Knowing the driver's identity might have enabled 21st Century Insurance Company to collect money from the Mustang's insurer for Wallman's totaled Camaro and his medical and funeral expenses. However, 21st Century Insurance says Wallman's policy expired October 29. Wilson cannot believe coverage ended a mere two weeks before her son's death. She can't find any payment-reminder letters among his possessions, but she found an old bill bearing a "good driver" discount. Getting a cancelled check from his bank to prove payment may have to wait until Wallman's estate passes through probate court, a process that could take years.
Like most parents, Wilson didn't expect to outlive her child. Her loss is a heavy, almost intolerable burden, and little things, inconsequential incidents, threaten to serve as "the straw that breaks the camel's back." For example, she noticed that UCSD Medical Center addressed the emergency-room bill to a dead person. Wilson has questioned the San Diego County Medical Examiner's Office for charging her for an autopsy she didn't authorize. She wonders why more than five hours passed before she was notified of the collision.
While navigating bureaucratic mazes, Wilson encounters skepticism amid sympathy. "People say, 'Your son was 33. Isn't that a little old to be drag racing?'" Although cutting, such remarks give Wilson a chance to make a lesson of Wallman's death. "I want to educate the public so they don't race. Racing isn't limited to teenagers," she said, noting that some famous people in their 30s have died in speed-related automobile crashes. They include Bobby Phills, of the Charlotte Hornets basketball team; Derrick Thomas, of the Kansas City Chiefs football team; and Steve Chiasson, of the Carolina Hurricanes hockey team.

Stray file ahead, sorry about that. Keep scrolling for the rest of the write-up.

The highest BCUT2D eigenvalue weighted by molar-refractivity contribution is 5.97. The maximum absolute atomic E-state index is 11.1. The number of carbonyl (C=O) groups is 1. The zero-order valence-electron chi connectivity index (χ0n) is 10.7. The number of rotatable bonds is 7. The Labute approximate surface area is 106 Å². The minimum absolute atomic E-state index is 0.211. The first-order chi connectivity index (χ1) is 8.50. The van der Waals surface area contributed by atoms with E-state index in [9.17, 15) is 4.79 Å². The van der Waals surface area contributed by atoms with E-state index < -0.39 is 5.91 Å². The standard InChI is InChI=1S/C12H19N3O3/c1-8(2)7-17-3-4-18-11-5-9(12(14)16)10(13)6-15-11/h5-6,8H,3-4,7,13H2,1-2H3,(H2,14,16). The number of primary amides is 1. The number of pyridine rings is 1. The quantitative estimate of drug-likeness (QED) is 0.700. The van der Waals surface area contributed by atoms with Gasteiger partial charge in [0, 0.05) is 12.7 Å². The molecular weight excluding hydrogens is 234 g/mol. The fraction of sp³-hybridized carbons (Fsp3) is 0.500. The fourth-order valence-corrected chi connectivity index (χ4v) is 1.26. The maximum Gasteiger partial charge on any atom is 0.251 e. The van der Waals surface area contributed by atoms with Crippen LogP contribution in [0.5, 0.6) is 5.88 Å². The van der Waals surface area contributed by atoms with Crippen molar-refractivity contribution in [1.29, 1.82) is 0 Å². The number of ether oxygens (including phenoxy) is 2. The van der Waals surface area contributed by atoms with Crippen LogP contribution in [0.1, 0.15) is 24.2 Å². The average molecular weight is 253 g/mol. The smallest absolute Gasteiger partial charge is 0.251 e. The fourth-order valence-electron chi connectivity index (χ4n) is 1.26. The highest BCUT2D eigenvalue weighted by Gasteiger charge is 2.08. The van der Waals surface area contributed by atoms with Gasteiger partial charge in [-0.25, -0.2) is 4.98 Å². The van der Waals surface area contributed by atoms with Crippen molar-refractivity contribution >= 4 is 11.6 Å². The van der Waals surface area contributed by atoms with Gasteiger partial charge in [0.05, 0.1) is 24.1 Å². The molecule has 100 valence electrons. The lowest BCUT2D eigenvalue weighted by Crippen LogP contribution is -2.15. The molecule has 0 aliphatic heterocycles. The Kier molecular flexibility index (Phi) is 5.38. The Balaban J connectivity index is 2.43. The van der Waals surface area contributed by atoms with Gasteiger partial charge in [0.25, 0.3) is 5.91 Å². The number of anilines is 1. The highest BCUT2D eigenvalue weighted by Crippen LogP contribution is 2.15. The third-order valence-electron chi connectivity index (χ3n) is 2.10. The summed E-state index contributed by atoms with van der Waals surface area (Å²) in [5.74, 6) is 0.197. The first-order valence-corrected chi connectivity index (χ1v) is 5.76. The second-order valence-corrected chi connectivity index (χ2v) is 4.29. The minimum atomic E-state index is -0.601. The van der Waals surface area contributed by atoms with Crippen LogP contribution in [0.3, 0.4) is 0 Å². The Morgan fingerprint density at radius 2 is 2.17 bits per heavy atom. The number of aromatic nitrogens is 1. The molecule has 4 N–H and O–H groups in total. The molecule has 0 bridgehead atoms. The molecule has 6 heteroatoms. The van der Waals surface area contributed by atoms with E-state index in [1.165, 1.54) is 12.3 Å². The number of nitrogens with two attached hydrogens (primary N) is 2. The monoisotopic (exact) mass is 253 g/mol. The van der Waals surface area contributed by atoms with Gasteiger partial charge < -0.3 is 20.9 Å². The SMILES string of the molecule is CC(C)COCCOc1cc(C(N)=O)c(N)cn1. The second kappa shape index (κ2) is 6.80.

Wilson, 56, of North County, has talked on radio shows about the dangers of drag racing. It's a growing problem on San Diego County's roads and freeways, according to several law-enforcement agencies, which have few statistics but lots of anecdotal evidence. Wilson wants to challenge the automobile industry for glamorizing sports cars. "Why do they even build cars that go beyond the speed limit?" she asks. Supporting a cause, such as the National High Schools Car Club Association, a nonprofit group in Escondido that sponsors driving contests for youth, helps Wilson find meaning in her son's death.
Yet she keeps asking herself whether he might have lived had he not been run over by the beige Toyota Camry. "You hear stories about people surviving falls of 30 feet," Wilson said, remarking that skydivers whose parachutes failed to open have endured bigger drops. "He might have had a chance to live if he hadn't been hit."
In February, the California Highway Patrol recommended that the San Diego County District Attorney's office charge the Toyota's driver, an 86-year-old Pacific Beach resident, with felony hit-and-run. The District Attorney's office declined to file such charges. That would leave the case open to the City Attorney's office to consider for misdemeanor charges.